Learning Intention: Students will understand how to collect data using a tally and create a frequency table and bar graph using the data. They will understand how to convert fractions to decimals and percentages. They will create a pie chart using this data by converting 100% to 360 degrees.
Success Criteria: Each student will produce a poster that includes a frequency table (including fractions, decimals and percentages), bar graph and pie chart of their chosen data, collected from the Year 7 Maths Survey.
- First collect your data in tally form.
- Add each category and find the total.
- Represent each category as a fraction.
- Convert to a decimal (2/25 = 16/100)
- Convert to a percentage 16/100 = 16%
- Create a bar graph using this data
- Remember to add SALT to your graph – Scale, Axes, Labels, Title
- Turn your bar chart into a pie chart (multiply percentage by 3.6 because 100% = 360 degrees)
- Make sure you have a key to interpret your data.
- Add a beautiful title and colour to present your poster.
- Go to Create-A-Graph and use your data to check that your graphs are correct.
- Print out the computer generated graphs to add to your poster.
Learning Intention: Students will understand how to calculate and simplify ratios using body measurements as an example.
Success Criteria: Students will be able to correctly estimate the ratio of various body proportions, using average class data.
Do you think that “Barbie” dolls portray a realistic image of a human figure? What about “Bratz” dolls and Manga figures? What is it about these figures that make them so appealing to children? We are going to investigate the proportions of “Barbie” dolls and other figures to compare their ratios with the average year 7 student from Hawkesdale college. We now have the data that gives us some average measurements of height, head circumference, arm and leg length and chest, waist and hip measurements of the average student in our class.
- As you can see from the figure above, “Barbie” has a head to height ratio of 4 to 28cm or 1:7.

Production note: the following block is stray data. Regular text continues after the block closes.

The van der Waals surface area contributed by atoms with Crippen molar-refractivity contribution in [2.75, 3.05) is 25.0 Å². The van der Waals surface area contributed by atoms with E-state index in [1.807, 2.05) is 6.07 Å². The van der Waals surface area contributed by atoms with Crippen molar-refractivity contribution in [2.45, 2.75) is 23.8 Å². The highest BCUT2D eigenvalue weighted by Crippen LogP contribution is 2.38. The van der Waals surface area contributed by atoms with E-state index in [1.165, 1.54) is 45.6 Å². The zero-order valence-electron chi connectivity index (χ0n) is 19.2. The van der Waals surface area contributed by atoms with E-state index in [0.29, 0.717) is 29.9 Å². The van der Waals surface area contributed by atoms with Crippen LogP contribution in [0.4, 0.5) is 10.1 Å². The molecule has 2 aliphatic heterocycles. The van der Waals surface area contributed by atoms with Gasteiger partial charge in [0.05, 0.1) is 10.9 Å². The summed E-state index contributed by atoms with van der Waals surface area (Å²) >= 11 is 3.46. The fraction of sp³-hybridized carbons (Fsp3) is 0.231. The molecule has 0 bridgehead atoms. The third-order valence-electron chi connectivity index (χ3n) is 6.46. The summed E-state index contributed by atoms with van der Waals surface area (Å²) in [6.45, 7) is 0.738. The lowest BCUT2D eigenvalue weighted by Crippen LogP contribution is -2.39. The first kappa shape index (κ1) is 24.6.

- Her leg to height ratio is 14cm to 28cm or 1:2.
- Her neck to height ratio is 2cm to 28cm or 1:14.
- Her head circumference is larger than her waist circumference.
- Her foot length to leg length is 2cm to 14cm, so, 1:7.
Calculate the same ratios for the average Year 7 student, using our data. What can you conclude?
Bill Genereux has written a terrific post about the proportions of superheroes, from a book that teaches people how to draw comic book heroes. Malyn Mawby has also written a great post about using Da Vinci’s “Vitruvian Man” to learn about ratio and proportion.
Image is a screenshot from the Cool Math 4 Kids site.
When adding or subtracting fractions the first thing you need to do is make sure that the denominators (bottom numbers) are the same. If all the denominators are the same you can simply add or subtract the numerators (top numbers) and then simplify the answer if required. If the denominators are different, you need to find a common multiple and convert both fractions, so that the denominators are the same. Activities 4 and 5 below show how this is done:
1. Adding Fractions from Cool Maths 4 Kids.
2. Three simple steps to adding fractions from “Maths is Fun”.
3. BBC Bitesize – fractions activities – Choose the fractions activities from BBC Bitesize (Equivalent fractions and ordering and comparing fractions).
4. Adding fractions with different denominators from “Maths Playground”.
5. Adding fractions with different denominators from YouTube – Maths Made Simple Series.
Learning intention: Students will be able to identify and name equivalent fractions (halves, thirds, quarters, fifths and sixths) and describe how they are calculated.
Success criteria: Students will successfully identify equivalent fractions on their fraction walls and name equivalent fractions on a number line.
Maths Playground – Visual fractions (the visuals are good, but the program doesn’t always allow the right answer?)